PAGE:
to explore beam propagation.
However, there is also a book in the literature, [Numerical simulation of optical wave propagation: With examples in MATLAB by Jason D. Schmidt](https://www.spiedigitallibrary.org/ebooks/PM/NumericalSimulationofOpticalWavePropagationwithExamplesinMATLAB/eISBN9780819483270/10.1117/3.866274?SSO=1)
^{4}, that provides a crash course on beam propagation using MATLAB.
As we revisit the field we generated in the previous subsection, we remember that our field is a pixelated 2D surface. Each pixel in our fields, either a hologram or image plane, typically has a small size of a few micrometers (e.g., \(8 \mu m\)). How light travels from each one of these pixels on one surface to pixels on another is conceptually depicted as a figure at the beginning of this section (green wolf image with two planes). We will name that figure's first plane on the left as the hologram plane and the second as the image plane. In a nutshell, the contribution of a pixel on a hologram plane could be calculated by drawing rays to every pixel on the image plane. We draw rays from a point to a plane because in wave theory what CGH follows, light can diffract (a small aperture creating spherical waves as Huygens suggested). Each ray will have a certain distance, thus causing various delays in phase \(\phi\). As long as the distance between planes is large enough, each ray will maintain an electric field that is in the same direction as the others (same polarization), thus able to interfere with other rays emerging from other pixels in a hologram plane. This simplified description oversimplifies solving the Maxwell equations in electromagnetics.
A simplified result of solving Maxwell's equation is commonly described using RayleighSommerfeld diffraction integrals.
For more on RayleighSommerfeld, consult Heurtley, J. C. (1973). Scalar Rayleigh–Sommerfeld and Kirchhoff diffraction integrals: a comparison of exact evaluations for axial points. JOSA, 63(8), 10031008.
^{5}.
The first solution of the RayleighSommerfeld integral, also known as the HuygensFresnel principle, is expressed as follows:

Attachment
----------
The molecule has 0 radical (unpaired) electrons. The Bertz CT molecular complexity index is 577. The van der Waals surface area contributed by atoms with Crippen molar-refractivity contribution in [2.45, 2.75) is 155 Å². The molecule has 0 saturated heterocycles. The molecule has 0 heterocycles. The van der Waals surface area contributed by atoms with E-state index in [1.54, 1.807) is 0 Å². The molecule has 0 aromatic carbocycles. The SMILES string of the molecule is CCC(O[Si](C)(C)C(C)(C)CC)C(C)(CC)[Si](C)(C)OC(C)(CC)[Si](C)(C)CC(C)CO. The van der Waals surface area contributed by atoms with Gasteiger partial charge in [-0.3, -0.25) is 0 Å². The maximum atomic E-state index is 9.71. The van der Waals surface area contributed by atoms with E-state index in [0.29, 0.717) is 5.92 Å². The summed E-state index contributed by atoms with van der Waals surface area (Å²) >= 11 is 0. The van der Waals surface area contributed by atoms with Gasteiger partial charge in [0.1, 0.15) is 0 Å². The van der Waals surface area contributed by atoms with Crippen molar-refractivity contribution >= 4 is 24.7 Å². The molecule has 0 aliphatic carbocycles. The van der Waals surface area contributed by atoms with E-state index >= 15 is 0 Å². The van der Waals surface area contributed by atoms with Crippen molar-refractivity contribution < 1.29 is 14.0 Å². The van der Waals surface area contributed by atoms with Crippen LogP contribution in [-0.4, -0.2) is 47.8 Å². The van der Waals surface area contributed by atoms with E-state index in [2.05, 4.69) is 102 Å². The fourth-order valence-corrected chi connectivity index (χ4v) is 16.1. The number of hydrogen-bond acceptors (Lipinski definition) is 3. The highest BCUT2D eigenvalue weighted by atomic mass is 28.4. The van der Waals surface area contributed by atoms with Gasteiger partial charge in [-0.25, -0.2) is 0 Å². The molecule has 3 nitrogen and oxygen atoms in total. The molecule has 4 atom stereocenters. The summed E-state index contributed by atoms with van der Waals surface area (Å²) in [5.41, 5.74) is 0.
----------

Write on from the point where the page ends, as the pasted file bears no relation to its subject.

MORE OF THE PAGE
where the field at a target image plane, \(u(x,y)\), is calculated by integrating over every point of the hologram's area, \(u_0(x,y)\). Note that, for the above equation, \(r\) represents the optical path between a selected point over a hologram and a selected point in the image plane, theta represents the angle between these two points, k represents the wavenumber (\(\frac{2\pi}{\lambda}\)) and \(\lambda\) represents the wavelength of light. In this described light transport model, optical fields, \(u_0(x,y)\) and \(u(x,y)\), are represented with a complex value,
where \(A\) represents the spatial distribution of amplitude and \(\phi\) represents the spatial distribution of phase across a hologram plane. The described holographic light transport model is often simplified into a single convolution with a fixed spatially invariant complex kernel, \(h(x,y)\) ^{6}.
There are multiple variants of this simplified approach:
Matsushima, Kyoji, and Tomoyoshi Shimobaba. "Bandlimited angular spectrum method for numerical simulation of freespace propagation in far and near fields." Optics express 17.22 (2009): 1966219673.
^{7},Zhang, Wenhui, Hao Zhang, and Guofan Jin. "Bandextended angular spectrum method for accurate diffraction calculation in a wide propagation range." Optics letters 45.6 (2020): 15431546.
^{8},Zhang, Wenhui, Hao Zhang, and Guofan Jin. "Adaptivesampling angular spectrum method with full utilization of spacebandwidth product." Optics Letters 45.16 (2020): 44164419.
^{9}.
In many cases, people choose to use the most common form of \(h(x, y)\) described as
where z represents the distance between a hologram plane and a target image plane. Note that beam propagation can also be learned for physical setups to avoid imperfections in a setup and to improve the image quality at an image plane:
Peng, Yifan, et al. "Neural holography with cameraintheloop training." ACM Transactions on Graphics (TOG) 39.6 (2020): 114.